In our experience, rituximab, a biologic agent targeting CD20+ B cells, is a logical choice of therapy given the underlying problem of cryoglobulinaemia is hyperactive B cells producing immunoglobulins, often monoclonal, with the physiochemical property of being cryoprecipitable. Traditional therapies, which in the pre-HCV era consisted of aphaeresis, cyclophosphamide and glucocorticoids, are suboptimal yet might be useful in the treatment of patients with fulminant disease.65 Although rituximab is not approved for HCV-related cryoglobulinaemia, substantial off-label experience has been generated with promising results. Rituximab has been used in a variety of patients—those naive to antiviral therapy; those intolerant or for whom antiviral therapy is contraindicated; and for those who have failed antiviral therapy66,67,68,69,70,71,72,73,74,75—and has been recommended as part of the therapeutic armamentarium by an Italian consensus panel.76 Two phase III randomized controlled trials have clearly demonstrated the efficacy of rituximab in HCV-associated cryoglobulinaemia.74,75 In general, both clinical and immunological effects have been observed and in one of the larger studies rituximab seemed superior to antiviral therapy alone.77 At the present time, however, rituximab should be used with caution. Clinicians using this approach should be aware of toxicities and adverse effects, including infection and possible flare of vasculitis from rapid immune complex formation, in those with the highest levels of cryoglobulins.78 The use of low-dose IL-2 has been demonstrated to have impressive efficacy in patients infected with HCV who are refractory to antivirals,79 and deserves further investigation.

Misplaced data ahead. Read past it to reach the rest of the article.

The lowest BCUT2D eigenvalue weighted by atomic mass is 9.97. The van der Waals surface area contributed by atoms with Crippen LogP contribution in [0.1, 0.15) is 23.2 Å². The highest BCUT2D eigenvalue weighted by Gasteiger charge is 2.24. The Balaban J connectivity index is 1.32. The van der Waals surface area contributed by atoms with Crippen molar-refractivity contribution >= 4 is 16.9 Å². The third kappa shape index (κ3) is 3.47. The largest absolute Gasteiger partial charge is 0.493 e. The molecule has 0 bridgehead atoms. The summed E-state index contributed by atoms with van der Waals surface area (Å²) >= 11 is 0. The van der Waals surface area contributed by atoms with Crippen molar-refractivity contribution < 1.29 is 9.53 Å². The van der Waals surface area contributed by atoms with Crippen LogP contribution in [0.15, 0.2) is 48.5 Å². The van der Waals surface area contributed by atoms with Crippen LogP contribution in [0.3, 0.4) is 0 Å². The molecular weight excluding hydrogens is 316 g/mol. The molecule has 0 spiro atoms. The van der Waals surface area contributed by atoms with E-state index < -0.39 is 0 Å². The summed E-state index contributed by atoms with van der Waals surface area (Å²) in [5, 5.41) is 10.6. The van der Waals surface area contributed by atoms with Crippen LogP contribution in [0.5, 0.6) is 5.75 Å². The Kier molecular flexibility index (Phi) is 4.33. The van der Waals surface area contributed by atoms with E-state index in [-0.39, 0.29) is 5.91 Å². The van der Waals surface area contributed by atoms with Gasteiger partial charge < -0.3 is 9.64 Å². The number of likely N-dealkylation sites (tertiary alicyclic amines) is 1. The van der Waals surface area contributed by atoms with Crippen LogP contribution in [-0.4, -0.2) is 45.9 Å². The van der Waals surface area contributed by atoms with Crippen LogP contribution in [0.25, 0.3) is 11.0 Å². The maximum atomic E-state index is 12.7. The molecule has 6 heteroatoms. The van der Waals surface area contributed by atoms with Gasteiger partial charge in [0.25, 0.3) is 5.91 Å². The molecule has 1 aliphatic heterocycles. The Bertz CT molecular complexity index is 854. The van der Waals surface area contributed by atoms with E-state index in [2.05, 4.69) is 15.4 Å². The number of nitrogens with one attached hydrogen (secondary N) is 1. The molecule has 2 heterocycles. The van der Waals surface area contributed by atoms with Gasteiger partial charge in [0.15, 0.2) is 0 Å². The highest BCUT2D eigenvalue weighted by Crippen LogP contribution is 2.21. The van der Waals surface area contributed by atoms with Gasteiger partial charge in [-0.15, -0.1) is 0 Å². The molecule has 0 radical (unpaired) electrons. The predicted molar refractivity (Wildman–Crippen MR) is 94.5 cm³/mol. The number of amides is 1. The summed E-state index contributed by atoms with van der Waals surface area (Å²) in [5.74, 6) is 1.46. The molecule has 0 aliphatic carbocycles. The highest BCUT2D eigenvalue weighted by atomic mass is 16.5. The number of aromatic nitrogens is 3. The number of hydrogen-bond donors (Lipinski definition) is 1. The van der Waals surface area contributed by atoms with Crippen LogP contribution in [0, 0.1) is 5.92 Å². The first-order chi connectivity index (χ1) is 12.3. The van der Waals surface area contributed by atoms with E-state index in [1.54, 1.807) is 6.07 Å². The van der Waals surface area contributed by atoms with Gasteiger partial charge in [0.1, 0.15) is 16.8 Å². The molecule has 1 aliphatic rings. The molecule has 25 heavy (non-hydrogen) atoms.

Rheumatologists should also be aware that antiviral agents alone might be the optimal therapy for patients' with milder forms of the disease (skin manifestations limited to inflammatory purpura, mild neuropathy and no life-threatening complications).65,80 Over the past two decades, major advances in antiviral therapy for HCV have occurred; these advances have been reviewed elsewhere2,81 and are summarized in Figure 4. The suggestion is that we can now expect virological cure in up to 75% of patients who are candidates for such therapy.2,81 Numerous studies have documented the effectiveness of a combination of pegylated interferon and ribavirin,82 and studies incorporating the newly approved direct protease inhibitors have yet to be reported but are in progress (Patrice Cacoub, personal communication).

Figure 4: The evolution of antiviral therapies for chronic hepatitis C.
figure 4

Over the past two decades, major advances have been made in the treatment of chronic hepatitis C, with up to 75% of patients treated with antiviral therapy achieving a virological cure (that is, undetectable levels of HCV RNA). Percentages of patients achieving a virological cure are shown in red; the proportion who did not achieve this cure is shown in blue.

Unfortunately, many patients are not candidates for antiviral therapy based on comorbidities including renal failure, uncontrolled mood disorders and other factors. In addition, interferon-based therapies can exacerbate underlying autoimmune diseases (including psoriasis, inflammatory arthritis and various vasculitic manifestations such as ischaemic skin lesions, neuropathy, nephropathy, and so on) and must be carefully monitored.83,84

Rheumatic disease and associated HCV infection